How does a hard money loan work? Hard money loans (or private money loans) are short-term loans made to real estate investors to help them quickly acquire their next project, scale their business, and maximize returns. The private lenders that make these loans are asset-based which means they are focused most on the property’s value and cash-flow potential. If you want to learn what it takes to close on a property with a hard money loan, keep reading!
Here’s what we’ll cover:
How is hard money different than a mortgage?
Hard money loans offer many advantages over traditional sources of capital. These are the key areas in which they differ and some of the ways you can benefit:
- Higher investor return – lower equity required and fewer out of pocket expenses help to maximize investor returns.
- Speed – these loans can be made much faster, in as little as 48 hours provided clean title
- Borrower requirements – there is often much less paperwork and fewer items that are needed for document collection and verification. This also helps the process move more quickly
- Terms – the hard money loan is generally short-term (6-12 months) and you can expect to pay a higher interest rate
- Repair funding – lenders will consider funding up to 100% of repairs that might be needed
Where should you start?
To begin, you should network and find a lender that is interested in working with you. Do this before you’ve found your next great investment opportunity and are in need of a loan. Great places to find hard money lenders in your area are local Facebook real estate investor groups, investor networking events, and referrals from other seasoned real estate investors.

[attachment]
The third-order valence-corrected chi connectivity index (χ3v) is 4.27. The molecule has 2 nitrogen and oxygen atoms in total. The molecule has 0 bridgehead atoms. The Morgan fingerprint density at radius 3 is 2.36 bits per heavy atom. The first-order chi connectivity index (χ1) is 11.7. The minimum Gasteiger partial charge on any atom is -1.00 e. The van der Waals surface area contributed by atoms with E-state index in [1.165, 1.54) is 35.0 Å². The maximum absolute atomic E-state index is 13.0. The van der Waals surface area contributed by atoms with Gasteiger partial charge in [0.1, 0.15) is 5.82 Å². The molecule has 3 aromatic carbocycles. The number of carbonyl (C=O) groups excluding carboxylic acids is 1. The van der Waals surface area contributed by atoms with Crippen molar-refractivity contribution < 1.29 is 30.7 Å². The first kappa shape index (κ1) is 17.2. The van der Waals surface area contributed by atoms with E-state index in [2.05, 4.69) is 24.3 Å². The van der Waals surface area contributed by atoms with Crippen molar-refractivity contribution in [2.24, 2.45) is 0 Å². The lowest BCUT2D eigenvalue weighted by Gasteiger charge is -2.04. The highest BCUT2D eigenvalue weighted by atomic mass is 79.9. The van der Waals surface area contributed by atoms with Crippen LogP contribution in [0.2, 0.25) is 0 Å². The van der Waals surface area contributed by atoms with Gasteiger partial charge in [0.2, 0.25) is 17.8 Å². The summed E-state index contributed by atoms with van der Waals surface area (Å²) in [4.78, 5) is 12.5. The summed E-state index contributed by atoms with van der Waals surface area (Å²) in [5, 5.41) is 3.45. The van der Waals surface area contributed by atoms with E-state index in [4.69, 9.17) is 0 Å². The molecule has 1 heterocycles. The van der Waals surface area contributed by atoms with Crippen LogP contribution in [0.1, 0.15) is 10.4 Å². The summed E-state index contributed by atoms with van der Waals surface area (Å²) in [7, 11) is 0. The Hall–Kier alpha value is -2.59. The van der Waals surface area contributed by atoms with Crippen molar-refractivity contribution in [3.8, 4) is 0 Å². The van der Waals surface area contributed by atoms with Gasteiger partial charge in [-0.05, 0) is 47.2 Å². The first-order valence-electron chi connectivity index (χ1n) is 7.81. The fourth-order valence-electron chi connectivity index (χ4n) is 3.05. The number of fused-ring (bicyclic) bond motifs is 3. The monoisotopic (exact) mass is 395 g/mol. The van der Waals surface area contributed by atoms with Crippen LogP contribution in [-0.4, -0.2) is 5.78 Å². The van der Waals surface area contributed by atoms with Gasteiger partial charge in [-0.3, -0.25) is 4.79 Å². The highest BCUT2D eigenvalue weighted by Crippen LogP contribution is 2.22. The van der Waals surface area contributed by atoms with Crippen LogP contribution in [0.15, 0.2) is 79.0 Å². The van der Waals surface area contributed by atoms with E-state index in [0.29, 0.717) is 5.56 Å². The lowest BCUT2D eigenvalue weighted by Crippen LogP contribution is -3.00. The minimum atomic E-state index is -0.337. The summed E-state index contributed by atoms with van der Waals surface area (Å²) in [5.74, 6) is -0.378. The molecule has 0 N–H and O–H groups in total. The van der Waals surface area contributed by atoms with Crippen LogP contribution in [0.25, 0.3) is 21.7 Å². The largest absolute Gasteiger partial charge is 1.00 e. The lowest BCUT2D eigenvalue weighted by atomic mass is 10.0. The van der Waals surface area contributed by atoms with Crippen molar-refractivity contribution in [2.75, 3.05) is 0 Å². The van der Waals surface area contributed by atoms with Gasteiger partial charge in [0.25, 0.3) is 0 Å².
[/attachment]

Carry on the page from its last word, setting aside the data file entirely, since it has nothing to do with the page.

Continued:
Once you build those relationships with lenders in your area, many can even provide a great second opinion on your next deal. Focus on communicating these items to your lender.
- Experience – don’t sweat it if it’s your first deal. Be upfront about what types of projects you think you are capable of handling given your background and potential prior experience in the industry
- Scope – do you want to do smaller cosmetic flips or are you interested in more comprehensive rehabs? What purchase price range are you targeting and why?
- Exit strategy – are you interested in flipping properties or building a portfolio of cash flowing rental assets? This is important to lenders because they are focused on the exit – how and when will you return their capital?
- Target markets – where are you looking for your next deal? Lenders may or may not have geographical preferences or restrictions